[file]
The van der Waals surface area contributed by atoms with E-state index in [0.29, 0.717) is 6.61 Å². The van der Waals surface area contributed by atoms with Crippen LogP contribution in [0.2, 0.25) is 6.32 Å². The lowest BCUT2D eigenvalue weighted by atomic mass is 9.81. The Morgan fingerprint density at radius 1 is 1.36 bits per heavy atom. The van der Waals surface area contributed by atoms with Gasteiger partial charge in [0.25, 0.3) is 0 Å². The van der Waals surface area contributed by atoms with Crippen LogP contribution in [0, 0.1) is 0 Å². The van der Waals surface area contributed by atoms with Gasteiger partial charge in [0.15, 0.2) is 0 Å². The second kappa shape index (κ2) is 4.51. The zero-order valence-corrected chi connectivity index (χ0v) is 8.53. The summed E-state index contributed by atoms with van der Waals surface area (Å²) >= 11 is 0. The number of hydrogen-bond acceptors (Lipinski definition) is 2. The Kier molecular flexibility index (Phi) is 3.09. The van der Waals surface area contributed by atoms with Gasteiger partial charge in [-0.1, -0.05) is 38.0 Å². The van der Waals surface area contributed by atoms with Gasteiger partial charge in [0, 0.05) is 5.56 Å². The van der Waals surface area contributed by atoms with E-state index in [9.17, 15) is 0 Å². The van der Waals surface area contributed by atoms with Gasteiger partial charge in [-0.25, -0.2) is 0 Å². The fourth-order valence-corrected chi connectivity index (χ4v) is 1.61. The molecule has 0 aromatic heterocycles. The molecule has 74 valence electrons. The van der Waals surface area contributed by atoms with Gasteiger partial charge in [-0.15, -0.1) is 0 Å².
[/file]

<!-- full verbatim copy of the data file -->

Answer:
The van der Waals surface area contributed by atoms with E-state index in [0.29, 0.717) is 6.61 Å². The van der Waals surface area contributed by atoms with Crippen LogP contribution in [0.2, 0.25) is 6.32 Å². The lowest BCUT2D eigenvalue weighted by atomic mass is 9.81. The Morgan fingerprint density at radius 1 is 1.36 bits per heavy atom. The van der Waals surface area contributed by atoms with Gasteiger partial charge in [0.25, 0.3) is 0 Å². The van der Waals surface area contributed by atoms with Crippen LogP contribution in [0, 0.1) is 0 Å². The van der Waals surface area contributed by atoms with Gasteiger partial charge in [0.15, 0.2) is 0 Å². The second kappa shape index (κ2) is 4.51. The zero-order valence-corrected chi connectivity index (χ0v) is 8.53. The summed E-state index contributed by atoms with van der Waals surface area (Å²) >= 11 is 0. The number of hydrogen-bond acceptors (Lipinski definition) is 2. The Kier molecular flexibility index (Phi) is 3.09. The van der Waals surface area contributed by atoms with Gasteiger partial charge in [-0.1, -0.05) is 38.0 Å². The van der Waals surface area contributed by atoms with Gasteiger partial charge in [0, 0.05) is 5.56 Å². The van der Waals surface area contributed by atoms with E-state index in [9.17, 15) is 0 Å². The van der Waals surface area contributed by atoms with Gasteiger partial charge in [-0.25, -0.2) is 0 Å². The fourth-order valence-corrected chi connectivity index (χ4v) is 1.61. The molecule has 0 aromatic heterocycles. The molecule has 74 valence electrons. The van der Waals surface area contributed by atoms with Gasteiger partial charge in [-0.15, -0.1) is 0 Å².